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Protein S Negatively Regulates Neural Stem Cell Self-Renewal through Bmi-1 Signaling

By Tal Burstyn-Cohen, Katya Zelentsova-Levytskyi, Ziv Talmi, Ghada Abboud-Jarrous, Tal Capucha and Tamar Sapir


Revealing the molecular mechanisms underlying neural stem cell self-renewal is a major goal toward understanding adult brain homeostasis. The self-renewing potential of neural stem and progenitor cells (NSPCs) must be tightly regulated to maintain brain homeostasis. We recently reported the expression of Protein S (PROS1) in adult hippocampal NSPCs, and revealed its role in regulation of NSPC quiescence and neuronal differentiation. Here, we investigate the effect of PROS1 on NSPC self-renewal and show that genetic ablation of Pros1 in neural progenitors increased NSPC self-renewal by 50%. Mechanistically, we identified the upregulation of the polycomb complex protein Bmi-1 and repression of its downstream effectors p16Ink4a and p19Arf to promote NSPC self-renewal in Pros1-ablated cells. Rescuing Pros1 expression restores normal levels of Bmi-1 signaling, and reverts the proliferation and enhanced self-renewal phenotypes observed in Pros1-deleted cells. Our study identifies PROS1 as a novel negative regulator of NSPC self-renewal. We conclude PROS1 is instructive for NSPC differentiation by negatively regulating Bmi-1 signaling in adult and embryonic neural stem cells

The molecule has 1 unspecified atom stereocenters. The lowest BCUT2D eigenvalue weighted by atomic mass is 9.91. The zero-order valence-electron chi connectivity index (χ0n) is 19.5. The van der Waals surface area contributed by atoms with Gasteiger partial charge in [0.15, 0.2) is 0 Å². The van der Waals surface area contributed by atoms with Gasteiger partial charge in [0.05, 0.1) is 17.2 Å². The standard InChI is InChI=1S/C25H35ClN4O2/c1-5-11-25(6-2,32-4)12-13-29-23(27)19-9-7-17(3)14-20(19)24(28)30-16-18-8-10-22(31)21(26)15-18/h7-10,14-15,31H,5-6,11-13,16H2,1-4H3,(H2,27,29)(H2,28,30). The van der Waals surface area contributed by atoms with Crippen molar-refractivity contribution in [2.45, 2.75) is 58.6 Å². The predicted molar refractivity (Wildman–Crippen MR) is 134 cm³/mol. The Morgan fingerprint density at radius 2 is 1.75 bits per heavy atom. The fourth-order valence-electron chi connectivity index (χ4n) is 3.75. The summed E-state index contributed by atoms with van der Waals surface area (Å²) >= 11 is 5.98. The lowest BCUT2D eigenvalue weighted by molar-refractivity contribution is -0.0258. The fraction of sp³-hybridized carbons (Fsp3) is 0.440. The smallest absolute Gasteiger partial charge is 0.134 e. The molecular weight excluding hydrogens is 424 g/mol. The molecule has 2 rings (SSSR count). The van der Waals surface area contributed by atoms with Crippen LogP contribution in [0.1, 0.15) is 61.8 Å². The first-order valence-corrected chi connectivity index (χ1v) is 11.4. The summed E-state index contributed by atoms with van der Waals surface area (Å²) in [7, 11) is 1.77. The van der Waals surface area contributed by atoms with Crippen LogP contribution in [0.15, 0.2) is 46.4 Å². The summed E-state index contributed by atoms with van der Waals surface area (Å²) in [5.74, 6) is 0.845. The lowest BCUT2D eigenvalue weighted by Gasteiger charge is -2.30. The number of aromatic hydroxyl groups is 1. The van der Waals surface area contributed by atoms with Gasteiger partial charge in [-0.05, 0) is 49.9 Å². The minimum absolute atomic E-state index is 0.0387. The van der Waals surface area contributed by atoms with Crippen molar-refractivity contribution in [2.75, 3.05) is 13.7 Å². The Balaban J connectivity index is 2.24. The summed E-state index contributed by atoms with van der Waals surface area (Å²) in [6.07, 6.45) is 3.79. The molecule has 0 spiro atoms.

Topics: Protein S, PROS1, self-renewal, neurogenesis, neural stem cells, Bmi-1, Neurosciences. Biological psychiatry. Neuropsychiatry, RC321-571
Publisher: Frontiers Media S.A.
Year: 2017
DOI identifier: 10.3389/fnmol.2017.00124/full
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